Once you have shredded the pesky junk mail and thrown it away, it is time to sort through the real envelopes. You may have your own system, but be sure you check each of them one at a time. Make a pile for regular monthly bills (mortgage, rent, utilities, etc.), credit card mail (bills and notices from collection agencies), medical and health insurance mail (insurance premiums, bills and statements), and then miscellaneous mail–any envelopes that don’t fit into any of the first three categories.

After you have gone through each piece of mail you will have a clearer picture of the obligations you face. Some are re-occurring each and every month, but you only receive others once in a while or infrequently. You must now keep these piles separate, and add new mail to the correct pile as it comes in. Find an inexpensive way to store these documents, such as an accordion file or alphabetical folder, until I tell you what to do with them next. It is too soon to throw away any important statements or copies of pay stubs. You may need these later, even if it turns out that some are duplicates.

Stay with me for the next few days and we’ll work through this difficult process. Read Part Three of: The Symptoms of an Unhealthy Budget. We will tackle the piles together–one day at a time–to improve the overall health of your household budget.

All my best!

Betty Anne




The Symptoms of an Unhealthy Budget

21 Jun

The Symptoms of an Unhealthy Budget

Part One: Am I really in financial trouble?

We have all experienced highs and lows with our finances, usually from fluctuations in our income. Sometimes a job requires overtime, and we spend according to those high times. Then there is barely 40 hours of work, and making money stretch to the end of the month—even to the end of the week—is nearly impossible. Fortunately, the average household budget can usually withstand very short periods of time of reduced income.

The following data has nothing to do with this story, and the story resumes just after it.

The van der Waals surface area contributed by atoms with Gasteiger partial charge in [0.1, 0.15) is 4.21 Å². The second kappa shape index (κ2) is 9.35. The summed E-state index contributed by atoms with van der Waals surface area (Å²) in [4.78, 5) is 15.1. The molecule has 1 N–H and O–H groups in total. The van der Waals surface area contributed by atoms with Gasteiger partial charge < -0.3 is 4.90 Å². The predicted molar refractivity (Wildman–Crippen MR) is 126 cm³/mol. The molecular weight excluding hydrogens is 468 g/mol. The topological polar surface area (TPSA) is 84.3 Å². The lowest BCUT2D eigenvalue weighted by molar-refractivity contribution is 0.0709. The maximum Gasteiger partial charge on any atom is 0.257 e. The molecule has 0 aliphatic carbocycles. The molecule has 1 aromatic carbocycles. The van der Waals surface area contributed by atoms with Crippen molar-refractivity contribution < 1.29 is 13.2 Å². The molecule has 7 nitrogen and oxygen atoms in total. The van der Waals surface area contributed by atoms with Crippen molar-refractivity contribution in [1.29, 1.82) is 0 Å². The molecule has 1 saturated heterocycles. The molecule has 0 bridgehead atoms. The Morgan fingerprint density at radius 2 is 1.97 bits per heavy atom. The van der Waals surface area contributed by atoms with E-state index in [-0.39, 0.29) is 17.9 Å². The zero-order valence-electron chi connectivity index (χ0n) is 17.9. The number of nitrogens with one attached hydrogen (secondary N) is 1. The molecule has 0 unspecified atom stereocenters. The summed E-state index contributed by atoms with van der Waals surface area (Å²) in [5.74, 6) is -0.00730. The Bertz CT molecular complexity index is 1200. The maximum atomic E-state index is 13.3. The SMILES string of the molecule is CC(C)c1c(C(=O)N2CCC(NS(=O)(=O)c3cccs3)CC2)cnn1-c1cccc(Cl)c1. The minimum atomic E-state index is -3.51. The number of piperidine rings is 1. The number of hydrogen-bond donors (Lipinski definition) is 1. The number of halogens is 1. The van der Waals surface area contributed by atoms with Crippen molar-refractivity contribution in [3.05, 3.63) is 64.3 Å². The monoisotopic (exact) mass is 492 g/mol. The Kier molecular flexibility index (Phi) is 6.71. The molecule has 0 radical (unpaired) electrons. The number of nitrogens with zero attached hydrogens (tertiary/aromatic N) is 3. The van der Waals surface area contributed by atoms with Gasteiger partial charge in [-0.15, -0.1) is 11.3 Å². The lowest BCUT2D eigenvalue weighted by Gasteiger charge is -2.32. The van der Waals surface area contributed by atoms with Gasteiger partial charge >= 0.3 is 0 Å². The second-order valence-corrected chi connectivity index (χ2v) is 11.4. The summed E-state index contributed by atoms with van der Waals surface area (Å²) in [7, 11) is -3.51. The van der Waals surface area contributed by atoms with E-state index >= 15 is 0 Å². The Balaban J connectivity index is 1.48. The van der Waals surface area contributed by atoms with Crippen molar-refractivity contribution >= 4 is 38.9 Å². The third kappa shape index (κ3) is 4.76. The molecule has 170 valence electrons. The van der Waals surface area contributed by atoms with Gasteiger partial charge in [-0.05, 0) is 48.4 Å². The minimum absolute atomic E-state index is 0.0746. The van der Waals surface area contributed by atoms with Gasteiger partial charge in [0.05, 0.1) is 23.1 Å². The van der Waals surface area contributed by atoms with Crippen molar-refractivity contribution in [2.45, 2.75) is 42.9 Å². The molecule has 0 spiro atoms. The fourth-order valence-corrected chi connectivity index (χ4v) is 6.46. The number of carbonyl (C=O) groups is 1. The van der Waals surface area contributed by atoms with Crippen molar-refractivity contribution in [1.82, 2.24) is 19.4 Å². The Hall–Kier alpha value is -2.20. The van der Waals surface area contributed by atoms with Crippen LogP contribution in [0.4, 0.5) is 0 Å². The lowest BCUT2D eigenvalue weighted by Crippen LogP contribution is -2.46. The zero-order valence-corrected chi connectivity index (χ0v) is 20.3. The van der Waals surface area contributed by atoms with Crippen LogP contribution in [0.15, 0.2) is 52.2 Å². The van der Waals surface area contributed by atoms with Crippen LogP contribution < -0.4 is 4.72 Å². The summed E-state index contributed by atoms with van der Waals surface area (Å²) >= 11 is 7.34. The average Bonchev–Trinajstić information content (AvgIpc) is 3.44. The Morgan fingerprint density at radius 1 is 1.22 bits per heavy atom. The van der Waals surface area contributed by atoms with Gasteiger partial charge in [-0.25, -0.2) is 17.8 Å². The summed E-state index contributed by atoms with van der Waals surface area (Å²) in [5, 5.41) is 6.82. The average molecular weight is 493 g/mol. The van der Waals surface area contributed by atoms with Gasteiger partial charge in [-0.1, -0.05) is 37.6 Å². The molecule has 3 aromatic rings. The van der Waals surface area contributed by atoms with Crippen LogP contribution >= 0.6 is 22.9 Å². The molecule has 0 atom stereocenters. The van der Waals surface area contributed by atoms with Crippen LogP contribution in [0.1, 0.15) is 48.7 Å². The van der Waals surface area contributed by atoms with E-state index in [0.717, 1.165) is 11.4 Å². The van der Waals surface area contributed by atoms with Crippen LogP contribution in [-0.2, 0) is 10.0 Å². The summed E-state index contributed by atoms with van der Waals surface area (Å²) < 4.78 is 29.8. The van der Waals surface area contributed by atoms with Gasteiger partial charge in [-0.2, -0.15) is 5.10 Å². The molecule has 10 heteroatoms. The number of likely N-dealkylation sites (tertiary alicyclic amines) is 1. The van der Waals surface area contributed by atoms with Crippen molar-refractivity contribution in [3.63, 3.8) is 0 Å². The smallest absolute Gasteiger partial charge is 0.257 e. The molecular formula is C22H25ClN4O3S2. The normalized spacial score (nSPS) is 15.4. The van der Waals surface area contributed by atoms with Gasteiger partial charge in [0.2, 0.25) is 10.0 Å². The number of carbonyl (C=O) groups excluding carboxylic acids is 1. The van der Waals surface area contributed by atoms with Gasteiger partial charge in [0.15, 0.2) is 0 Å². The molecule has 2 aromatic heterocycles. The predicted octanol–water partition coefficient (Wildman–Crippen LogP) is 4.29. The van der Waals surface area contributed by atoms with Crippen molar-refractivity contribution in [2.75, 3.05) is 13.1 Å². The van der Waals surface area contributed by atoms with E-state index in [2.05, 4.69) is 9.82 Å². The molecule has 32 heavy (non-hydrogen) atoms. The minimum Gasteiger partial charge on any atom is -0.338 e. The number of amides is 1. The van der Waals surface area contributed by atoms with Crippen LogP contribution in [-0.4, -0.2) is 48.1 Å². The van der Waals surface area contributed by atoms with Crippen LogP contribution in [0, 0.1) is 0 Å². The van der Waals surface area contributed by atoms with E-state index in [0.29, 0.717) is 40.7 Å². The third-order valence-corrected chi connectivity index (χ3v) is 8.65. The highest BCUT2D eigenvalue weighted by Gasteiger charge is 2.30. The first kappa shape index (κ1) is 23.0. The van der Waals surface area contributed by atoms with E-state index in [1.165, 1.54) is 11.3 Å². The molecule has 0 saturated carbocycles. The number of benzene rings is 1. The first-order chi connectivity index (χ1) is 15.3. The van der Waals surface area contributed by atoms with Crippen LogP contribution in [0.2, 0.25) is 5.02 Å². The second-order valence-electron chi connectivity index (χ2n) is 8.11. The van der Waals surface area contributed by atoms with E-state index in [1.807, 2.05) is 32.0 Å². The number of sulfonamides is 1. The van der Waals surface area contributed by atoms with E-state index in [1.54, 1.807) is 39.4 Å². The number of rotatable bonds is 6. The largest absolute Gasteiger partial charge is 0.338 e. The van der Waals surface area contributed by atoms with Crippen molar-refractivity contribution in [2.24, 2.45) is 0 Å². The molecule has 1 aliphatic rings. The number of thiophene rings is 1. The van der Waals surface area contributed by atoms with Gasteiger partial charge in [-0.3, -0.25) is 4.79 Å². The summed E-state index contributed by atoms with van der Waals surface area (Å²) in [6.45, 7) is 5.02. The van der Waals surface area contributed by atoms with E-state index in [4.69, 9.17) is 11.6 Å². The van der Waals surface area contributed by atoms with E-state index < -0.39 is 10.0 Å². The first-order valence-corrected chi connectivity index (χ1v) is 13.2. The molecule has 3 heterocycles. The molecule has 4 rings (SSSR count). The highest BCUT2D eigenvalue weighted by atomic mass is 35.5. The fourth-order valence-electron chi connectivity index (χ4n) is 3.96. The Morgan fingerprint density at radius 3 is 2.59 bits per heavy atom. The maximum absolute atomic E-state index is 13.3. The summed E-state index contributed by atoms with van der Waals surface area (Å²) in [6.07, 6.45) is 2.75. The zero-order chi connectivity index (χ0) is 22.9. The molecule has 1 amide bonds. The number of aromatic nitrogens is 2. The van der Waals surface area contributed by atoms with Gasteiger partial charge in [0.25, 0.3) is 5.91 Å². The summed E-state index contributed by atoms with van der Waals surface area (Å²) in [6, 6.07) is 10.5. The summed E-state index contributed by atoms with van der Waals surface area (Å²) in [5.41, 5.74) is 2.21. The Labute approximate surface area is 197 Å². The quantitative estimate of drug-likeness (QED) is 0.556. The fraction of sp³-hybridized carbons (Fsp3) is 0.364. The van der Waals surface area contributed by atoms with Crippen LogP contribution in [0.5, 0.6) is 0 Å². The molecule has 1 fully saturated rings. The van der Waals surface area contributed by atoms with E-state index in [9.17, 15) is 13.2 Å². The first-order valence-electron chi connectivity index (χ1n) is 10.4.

Those times when long-term unemployment hits your household or a serious medical condition keeps you from working, bring with them devastating financial concerns. Almost no one would be able to weather those types of storms without suffering serious budget problems.

Here are some ways to know if you’re really in financial trouble:

  • Are you charging your groceries and not paying the entire balance each month?
  • Do you have trouble giving your children lunch money?
  • Are you taking cash advances on your credit cards to buy essential items?
  • Do you stop buying necessary medications so you can buy food or gas?
  • Are you neglecting the maintenance needs of your car or house?
  • Do you dread the cold weather because you won’t be able to buy heating oil?
  • Are creditors calling you about past-due bills?
  • Do you pay your mortgage or rent late, or not at all?

If even one of these situations applies to you, chances are you are facing serious financial issues. It is time to reach out for financial advice from an accountant or attorney. Professionals can determine if even small changes can make a difference in your situation. They will recognize the need for taking measures that will improve your current and future financial outlook.

Before you sit down to talk with a professional, and for your own education and empowerment, visit my website to learn more. Also, stay tuned for Part Two of The Symptoms of an Unhealthy Budget: If I ignore the problem will it go away?

All my best!

Betty Anne



Follow me on Twitter @sunsetdreamboox